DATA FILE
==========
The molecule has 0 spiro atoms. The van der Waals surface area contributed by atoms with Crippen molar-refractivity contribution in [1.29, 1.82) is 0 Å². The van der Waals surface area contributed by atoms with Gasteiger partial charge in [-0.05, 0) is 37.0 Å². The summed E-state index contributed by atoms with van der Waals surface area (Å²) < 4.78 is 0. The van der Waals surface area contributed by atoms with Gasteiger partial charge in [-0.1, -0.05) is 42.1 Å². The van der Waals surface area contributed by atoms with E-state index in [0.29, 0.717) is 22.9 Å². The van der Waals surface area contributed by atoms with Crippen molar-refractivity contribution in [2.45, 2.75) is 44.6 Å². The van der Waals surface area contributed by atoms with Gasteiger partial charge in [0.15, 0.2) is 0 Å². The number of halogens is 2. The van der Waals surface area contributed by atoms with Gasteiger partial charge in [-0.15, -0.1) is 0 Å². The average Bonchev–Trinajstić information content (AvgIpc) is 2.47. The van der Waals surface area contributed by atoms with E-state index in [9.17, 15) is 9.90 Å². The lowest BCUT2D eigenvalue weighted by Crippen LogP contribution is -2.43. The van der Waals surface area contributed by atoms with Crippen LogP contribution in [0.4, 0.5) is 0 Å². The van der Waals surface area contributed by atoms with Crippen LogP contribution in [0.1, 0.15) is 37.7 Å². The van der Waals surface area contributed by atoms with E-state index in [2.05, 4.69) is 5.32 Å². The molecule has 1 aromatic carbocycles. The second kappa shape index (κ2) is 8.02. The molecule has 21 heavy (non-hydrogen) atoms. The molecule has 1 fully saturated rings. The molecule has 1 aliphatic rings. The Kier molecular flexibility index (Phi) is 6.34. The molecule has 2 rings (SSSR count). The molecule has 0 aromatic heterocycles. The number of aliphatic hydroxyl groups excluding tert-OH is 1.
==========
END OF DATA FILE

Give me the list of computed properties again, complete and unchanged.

The molecule has 0 spiro atoms. The van der Waals surface area contributed by atoms with Crippen molar-refractivity contribution in [1.29, 1.82) is 0 Å². The van der Waals surface area contributed by atoms with Gasteiger partial charge in [-0.05, 0) is 37.0 Å². The summed E-state index contributed by atoms with van der Waals surface area (Å²) < 4.78 is 0. The van der Waals surface area contributed by atoms with Gasteiger partial charge in [-0.1, -0.05) is 42.1 Å². The van der Waals surface area contributed by atoms with E-state index in [0.29, 0.717) is 22.9 Å². The van der Waals surface area contributed by atoms with Crippen molar-refractivity contribution in [2.45, 2.75) is 44.6 Å². The van der Waals surface area contributed by atoms with Gasteiger partial charge in [0.15, 0.2) is 0 Å². The number of halogens is 2. The van der Waals surface area contributed by atoms with Gasteiger partial charge in [-0.15, -0.1) is 0 Å². The average Bonchev–Trinajstić information content (AvgIpc) is 2.47. The van der Waals surface area contributed by atoms with E-state index in [9.17, 15) is 9.90 Å². The lowest BCUT2D eigenvalue weighted by Crippen LogP contribution is -2.43. The van der Waals surface area contributed by atoms with Crippen LogP contribution in [0.4, 0.5) is 0 Å². The van der Waals surface area contributed by atoms with Crippen LogP contribution in [0.1, 0.15) is 37.7 Å². The van der Waals surface area contributed by atoms with E-state index in [2.05, 4.69) is 5.32 Å². The molecule has 1 aromatic carbocycles. The second kappa shape index (κ2) is 8.02. The molecule has 21 heavy (non-hydrogen) atoms. The molecule has 1 fully saturated rings. The molecule has 1 aliphatic rings. The Kier molecular flexibility index (Phi) is 6.34. The molecule has 2 rings (SSSR count). The molecule has 0 aromatic heterocycles. The number of aliphatic hydroxyl groups excluding tert-OH is 1.